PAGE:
Women’s History Month: Supporting Transgender Athletes
By Amanda Bule, SIECUS Policy Intern
It’s Women’s History Month! At SIECUS, we’re committed to celebrating intersectionality as we highlight gender equality. Recent years have seen great accomplishments in pursuit of a more equitable society. Ketanji Brown Jackson was nominated to the United States Supreme Court early this year, and if confirmed, would serve as the first Black woman sitting on the Court. In 2021, Kamala Devi Harris became the first female, African American, and Asian American vice president of the United States. In 2019, Sharice Davids became the first openly gay Native American woman elected to Congress. At the state level, women have been making incredible strides as well. RuPaul’s Drag Race alum Honey Mahogany was elected as Chair of the San Francisco Democratic Party, serving as the first Black, transgender member to hold this position.
While there is much to celebrate this Women’s History Month, it is essential to acknowledge the disproportionate discrimination transgender women face. Transgender women are particularly susceptible to employment discrimination, domestic violence, and housing insecurity due to pervasive transphobia. The feminist movement, as well as society at large, often question transgender identity. Most recently, transgender girls are facing discrimination in sports with harmful legislation regulating participation on teams by biological sex. Several states have pushed anti-trans sports ban bills under the guise of protecting women’s rights. In 2021, 34 states introduced 147 anti-transgender bills. The Trevor Project found that the introduction of these bills resulted in 85% of transgender or non-binary youth reporting a negative impact on their mental health.
All young people should have the opportunity to participate in team sports. These experiences create chances to practice leadership, build confidence and self-discipline, and develop relationship-building skills. Transgender and cisgender youth are seeking these opportunities that often serve as the core foundation of a well-rounded childhood. Everyone wants young people to be able to participate on an even-playing field in sports. Children have varying abilities across all athletics, regardless of gender identity, orientation, or expression. Successful team sports are often the result of practice, discipline, and access to proper equipment and coaching.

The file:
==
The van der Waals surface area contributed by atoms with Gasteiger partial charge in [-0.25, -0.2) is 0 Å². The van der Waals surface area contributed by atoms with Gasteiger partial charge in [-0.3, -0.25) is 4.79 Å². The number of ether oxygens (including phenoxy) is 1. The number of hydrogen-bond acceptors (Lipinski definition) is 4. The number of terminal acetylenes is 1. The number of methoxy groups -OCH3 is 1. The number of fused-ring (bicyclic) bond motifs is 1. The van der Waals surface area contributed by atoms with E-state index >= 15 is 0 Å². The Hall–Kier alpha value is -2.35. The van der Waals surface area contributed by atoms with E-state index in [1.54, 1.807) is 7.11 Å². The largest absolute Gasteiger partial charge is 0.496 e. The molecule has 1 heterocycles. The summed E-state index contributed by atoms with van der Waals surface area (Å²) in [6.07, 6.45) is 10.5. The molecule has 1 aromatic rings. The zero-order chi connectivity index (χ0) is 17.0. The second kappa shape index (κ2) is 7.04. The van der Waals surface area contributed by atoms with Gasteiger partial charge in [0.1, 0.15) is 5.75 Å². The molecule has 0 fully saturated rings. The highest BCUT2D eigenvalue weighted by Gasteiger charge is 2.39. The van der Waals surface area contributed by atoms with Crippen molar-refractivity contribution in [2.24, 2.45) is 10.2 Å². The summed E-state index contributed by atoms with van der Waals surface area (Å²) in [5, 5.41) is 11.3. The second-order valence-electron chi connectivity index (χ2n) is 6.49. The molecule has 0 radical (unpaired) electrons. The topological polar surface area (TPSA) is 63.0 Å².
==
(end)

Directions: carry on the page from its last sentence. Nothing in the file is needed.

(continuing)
The 2021 Olympics served as an important example of transgender representation in women’s sports. Laurel Hubbard, Alana Smith, and Chelsea Wolfe competed in the games this past year, and all serve as important role models representing the transgender and non-binary communities. The Tokyo Olympics were the first games with such representation, even though openly transgender athletes have been permitted to participate since 2004. The International Olympic Committee (IOC) should serve as an essential example to the United States in their acknowledgement of transgender and intersex athletes. Their new Framework on Fairness, Inclusion, and Non-Discrimination on the Basis of Gender Identity and Sex Variations prompts individual international federations to create their own policies regarding eligibility to compete, rather than having a blanket set of criteria across sports. The previous framework used testosterone levels to determine one’s eligibility to participate in women’s sports. The IOC has determine 10 principles for individual international federations to base their policies on, including: inclusion, prevention of harm, non-discrimination, fairness, no presumption of advantage, evidence-based approach, primacy of health and bodily-autonomy, stake-holder centered approach, right to privacy, and periodic reviews.
While the onslaught of anti-transgender legislation across the country can feel discouraging, the advocacy of the IOC serves as a glimmer of hope. The theme of Women’s History Month 2022 is “Providing Healing, Promoting Hope”. We must use these words as encouragement in seeking fairness and equality within women’s sports. Transgender athletes deserve justice. You can support efforts to fight against harmful legislation by following this action guide. Further resources to get educated on why trasngender youth deserve access to gender-affirming athletics can be found via resources from the Human Rights Campaign and the Center for American Progress.